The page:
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High and Low Camp

If camp can be said to invert hierarchies, it also erects others. One of the most important is the distinction between High and Low Camp. High Camp usually refers to the camping of socially respected performances and objects. Noel Coward comedies are High Camp, but the television series "Batman" is Low Camp because live theater is generally valued above television.

A lava lamp is Low Camp, but an art nouveau candelabra in the shape of wisteria vines is probably High Camp because it is so much more valuable. Grand opera is High Camp, but soap operas are Low Camp. Literary camp is usually High Camp.


Camp also has to be performative, even when the performer is unaware of how campy the performance is. The restaurateur, for example, who designed his eatery in the style of a Spanish galleon, knew he was creating a stage set, that he was engaged in a performance, but he probably took that performance seriously. The restaurant becomes campy for those who cannot take the effect as other than humorous, as missing the mark, as overly self-conscious and exaggerated.

Adam West, the actor who played Batman on the short-lived television series, was disturbed by people who regarded his performance as campy. He wanted to be taken seriously as a satiric performer. Perhaps because he is not as good an actor as he imagines himself to be, the performance failed to be convincing as satire. But as much as it failed as satire, it succeeded as camp--as uncovering the incongruousness of the desire for heroism in modern society.

Camp is marked by its self-conscious artificiality, and many performances that were intended as "serious" performances fail because they become self-consciously artificial. Such "bad" acting is always a prime target of camp perception, and camp performers frequently transform "bad" acting into an art.

For example the drag queen--as opposed to the female impersonator--rarely intends to be taken seriously as a woman; from the outset, the drag artist intends us to see the self-conscious artificiality of the performance. The camp performance, unlike the standard theatrical event, demands not the suspension of disbelief, but the intense awareness of artificiality. The great camp performers--like Mae West--never hide that they are acting, but brilliantly play on their artificiality.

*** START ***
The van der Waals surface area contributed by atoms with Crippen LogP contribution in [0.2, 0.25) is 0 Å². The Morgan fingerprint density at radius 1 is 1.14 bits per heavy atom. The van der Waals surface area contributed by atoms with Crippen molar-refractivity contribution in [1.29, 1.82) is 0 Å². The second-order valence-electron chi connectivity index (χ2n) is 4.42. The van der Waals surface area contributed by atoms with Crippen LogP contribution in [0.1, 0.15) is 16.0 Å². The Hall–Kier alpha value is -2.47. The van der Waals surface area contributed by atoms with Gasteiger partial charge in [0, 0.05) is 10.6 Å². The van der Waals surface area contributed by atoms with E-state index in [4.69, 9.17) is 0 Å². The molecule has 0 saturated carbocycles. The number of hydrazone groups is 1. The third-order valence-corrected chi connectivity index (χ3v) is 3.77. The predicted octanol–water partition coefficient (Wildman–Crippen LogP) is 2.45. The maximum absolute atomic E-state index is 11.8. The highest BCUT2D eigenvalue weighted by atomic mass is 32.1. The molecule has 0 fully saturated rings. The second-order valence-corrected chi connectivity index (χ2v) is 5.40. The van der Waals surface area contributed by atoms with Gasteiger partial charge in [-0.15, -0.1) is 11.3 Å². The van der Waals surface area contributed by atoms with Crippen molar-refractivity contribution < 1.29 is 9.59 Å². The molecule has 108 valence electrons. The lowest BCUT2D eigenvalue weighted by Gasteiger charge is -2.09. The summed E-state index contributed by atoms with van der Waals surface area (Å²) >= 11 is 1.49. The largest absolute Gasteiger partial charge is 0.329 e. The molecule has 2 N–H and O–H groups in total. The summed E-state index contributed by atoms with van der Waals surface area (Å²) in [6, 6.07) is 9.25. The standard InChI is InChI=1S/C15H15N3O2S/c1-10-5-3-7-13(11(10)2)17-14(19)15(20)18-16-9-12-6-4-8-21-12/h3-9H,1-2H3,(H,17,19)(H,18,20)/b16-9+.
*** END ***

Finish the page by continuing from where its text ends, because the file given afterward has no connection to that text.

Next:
Theater is never unstylized. All forms of art demand both stylization and exaggeration. But there are kinds of stylizations and exaggeration that do not draw attention to themselves and that audiences have been conditioned to overlook or see as "natural."

Camp is so highly stylized and exaggerated that its artificiality cannot be overlooked. We might say that a performance that was not meant to be camp becomes camp when we cannot forget about its artificiality and stylization. Greta Garbo, one of the great screen actresses, has become one of the great camp performers although it is quite clear that she never intended to be campy (except perhaps in the comedy Ninotchka [1939]).

Yet because gay audiences are constantly aware of her artifice, her extraordinary powers of stylization, her theatricality, is now often viewed as campy. "I have always been overwhelmed by the feeling," Parker Tyler wrote in his ground-breaking study Screening the Sexes (1972), "that within [Garbo's] woman's shape, behind all her beauty and feminine postures, a man has hid himself and walked around with her." Garbo has not only inverted the sex roles, but has made Tyler self-conscious of them and of their theatricality.

Sometimes the self-conscious artificiality of camp performances helped protect gay people. Liberace, for example, seemed to be acting the part of the most flamboyant homosexual with his bejeweled clothes, fingers, and cars, his glittering candelabra, and his piano-shaped swimming pools. He so flamboyantly played the homosexual that some people believed he could not possibly be a homosexual. Liberace is not alone in using such a strategy: Peewee Herman is another example.

When does stylization become so exaggerated that it becomes funny, and when is stylization to be taken seriously? The line that separates the unfunny rituals of the church from the hilarious rituals of the Marx Brothers is often a very thin one.

Some very sophisticated artists like to hover above this line so that an audience cannot determine whether to take them seriously.

For example, Charles Ludlam wrote and performed the title role in his play Galas (1983), a reworking of the life of the opera star Maria Callas, a highly stylized but serious performer. In the climactic scene, Galas commits suicide dressed as Madame Butterfly. Ludlam was able to bring much of his audience to the brink of tears even as they were rolling in the aisles.

High Camp often straddles that line between the serious use of the ridiculous and ridicule of the serious. Tony Kushner, in the climactic scene of Part I of Angels in America (1993), has Prior, a man dying of AIDS, remark on the arrival of his guardian angel, who descends in a fiery burst of theatrical lightning, "How Steven Spielberg!"

The line both deflates and problematizes the notions of spiritual salvation. Such a campy remark at the crucial moment of the play deepens the ambiguity of the action and keeps the play from providing simple answers to the problems of AIDS and national purpose by undercutting the sanctimoniousness of the angel's arrival, yet because it is so campy, the remark cannot be taken with entire seriousness. Camp has the power to open up dimension after dimension of ambiguity and undecidability.

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